Based on extensive fatigue testing, Halliburton Energy Services and Quality Tubing Inc. developed an algorithm to predict coiled-tubing fatigue life as it is cycled on and off a reel and over a gooseneck.1 2 This algorithm was used to compute coiled-tubing low-cycle fatigue damage, which was included in Maurer Engineering's CTLIFE software.

Assuming that the total coiled-tubing low-cycle fatigue life is NL trips, after nL trips (nL < NL), the proportion of life consumed is determined by the relationship nL/NL.

Therefore, pumping life should be corrected by a factor of 1- (nL/NL).

Pumping motion

In a pumping application, coiled tubing subjected to repeated loads can develop cyclic stresses that lead to microscopic physical damage of the coiled-tubing material.

Even at stresses well below a given material's ultimate strength, this damage can accumulate with continued cycling until it develops into a crack or other damage that leads to coiled-tubing failure.

During reciprocating motion, the total force that the tubing receives includes inertial force (Fint), tubing weight (Fw), fluid weight (Ff), and stress due to buckling when the tubing is compressed (Fb). These forces are shown by Equation 1 (see equation box), where mt and mf are tubing weight and fluid weight inside the tubing, respectively (Equations 2 and 3), and w is the angular frequency during pumping (Equation 4).

Forces due to tubing weight Ft and fluid weight Ff are equal to the right side of Equations 3 and 4, respectively.

When tubing is in compression, a bending stress is superimposed on the compressive stress. Equation 5 determines the total maximum compressive.3 In Equation 5, rc = (dc - d)/2 is the clearance between the inner coiled tubing (pump rod) and outer coiled tubing (casing), and I is the moment of inertial of the inner tubing (Equation 6).

The maximum tension stress can be derived with Equation 7. Therefore, the maximum stress amplitude is obtained by Equation 8 and the alternative stress by Equation 9.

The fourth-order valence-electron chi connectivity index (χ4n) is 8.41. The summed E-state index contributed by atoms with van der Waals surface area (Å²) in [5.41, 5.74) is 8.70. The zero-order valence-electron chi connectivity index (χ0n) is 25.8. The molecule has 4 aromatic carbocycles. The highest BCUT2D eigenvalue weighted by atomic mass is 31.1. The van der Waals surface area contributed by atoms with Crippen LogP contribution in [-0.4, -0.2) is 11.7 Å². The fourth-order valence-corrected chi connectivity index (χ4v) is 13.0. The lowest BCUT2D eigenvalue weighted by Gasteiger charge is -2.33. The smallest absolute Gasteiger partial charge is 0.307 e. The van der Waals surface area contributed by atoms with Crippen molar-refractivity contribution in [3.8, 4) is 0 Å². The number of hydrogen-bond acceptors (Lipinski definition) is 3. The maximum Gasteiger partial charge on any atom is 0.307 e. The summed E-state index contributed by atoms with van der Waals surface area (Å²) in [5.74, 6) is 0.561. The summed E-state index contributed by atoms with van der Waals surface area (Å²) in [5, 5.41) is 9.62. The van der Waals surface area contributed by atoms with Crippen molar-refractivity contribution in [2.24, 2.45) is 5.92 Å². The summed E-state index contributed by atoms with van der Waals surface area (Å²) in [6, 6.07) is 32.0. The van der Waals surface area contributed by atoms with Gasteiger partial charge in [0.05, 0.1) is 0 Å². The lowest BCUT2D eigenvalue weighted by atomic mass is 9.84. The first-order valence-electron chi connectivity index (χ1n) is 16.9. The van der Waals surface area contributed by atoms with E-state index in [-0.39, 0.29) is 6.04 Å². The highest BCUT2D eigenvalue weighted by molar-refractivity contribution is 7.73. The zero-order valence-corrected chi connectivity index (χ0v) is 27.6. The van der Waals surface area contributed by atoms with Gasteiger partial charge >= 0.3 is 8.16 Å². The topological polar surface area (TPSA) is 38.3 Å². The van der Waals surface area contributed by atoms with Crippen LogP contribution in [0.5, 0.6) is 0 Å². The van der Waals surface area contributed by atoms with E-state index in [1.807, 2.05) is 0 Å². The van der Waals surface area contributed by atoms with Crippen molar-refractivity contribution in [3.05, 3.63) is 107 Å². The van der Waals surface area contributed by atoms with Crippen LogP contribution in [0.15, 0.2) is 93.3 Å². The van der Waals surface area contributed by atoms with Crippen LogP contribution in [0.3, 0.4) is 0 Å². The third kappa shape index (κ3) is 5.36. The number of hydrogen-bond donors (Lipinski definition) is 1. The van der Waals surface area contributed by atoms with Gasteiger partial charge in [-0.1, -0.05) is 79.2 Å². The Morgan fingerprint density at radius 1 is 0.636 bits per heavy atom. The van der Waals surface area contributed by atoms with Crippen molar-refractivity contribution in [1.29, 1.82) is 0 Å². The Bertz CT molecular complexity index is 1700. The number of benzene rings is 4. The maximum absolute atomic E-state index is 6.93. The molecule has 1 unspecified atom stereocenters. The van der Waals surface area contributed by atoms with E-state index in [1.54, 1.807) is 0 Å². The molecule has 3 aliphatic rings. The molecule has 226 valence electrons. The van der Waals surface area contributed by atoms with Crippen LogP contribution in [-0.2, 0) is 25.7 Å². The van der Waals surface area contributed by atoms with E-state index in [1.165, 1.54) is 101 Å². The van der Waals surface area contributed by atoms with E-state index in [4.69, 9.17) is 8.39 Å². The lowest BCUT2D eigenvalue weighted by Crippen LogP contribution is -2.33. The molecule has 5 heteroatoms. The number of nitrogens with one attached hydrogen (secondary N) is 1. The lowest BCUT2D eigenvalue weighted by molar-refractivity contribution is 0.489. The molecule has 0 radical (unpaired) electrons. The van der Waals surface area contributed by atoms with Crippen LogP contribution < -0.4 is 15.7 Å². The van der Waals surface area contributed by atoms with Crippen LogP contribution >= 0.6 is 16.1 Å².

Then a high-cycle fatigue empirical formula is used to predict fatigue damage for this case (Equation 10). In Equation 10, s'f and b are material constants known as the fatigue-strength coefficient and fatigue-strength exponent, respectively. The constant b is also commonly referred to as Basquin's exponent.

These two material constants are determined by experiment. They are, however, generally model dependent.

There has not yet been any experimental work on high-cycle fatigue of coiled tubing. Based on published results for steel material,4 5 and with reference to data on coiled-tubing low-cycle fatigue obtained from Quality Tubing, our best estimate of the high-cycle fatigue strength coefficient and fatigue strength exponent is shown by Equations 11 and 12.

The fatigue-strength coefficient and fatigue-strength exponent can be adjusted in the model. Field data will become available as the coiled-tubing pumping system is used, after which the fatigue-strength coefficient and fatigue-strength exponent will be calibrated accordingly.

From Equation 9, one can obtain Equation 13.

Total damage

Equation 14 expresses total fatigue life (T) in years, using a safety factor of 0.7. In this equation, Kc is job-related corrosion factor, Kw is weld factor, and Ks is stress concentration factor due to other factors such as damage caused by improper use or accidental damage.

Corrosive environments in coiled-tubing operations, such as acid or H2S, will result in damage to the coiled tubing. The following corrosion factors are used to account for this damage and modify coiled-tubing fatigue life:6-8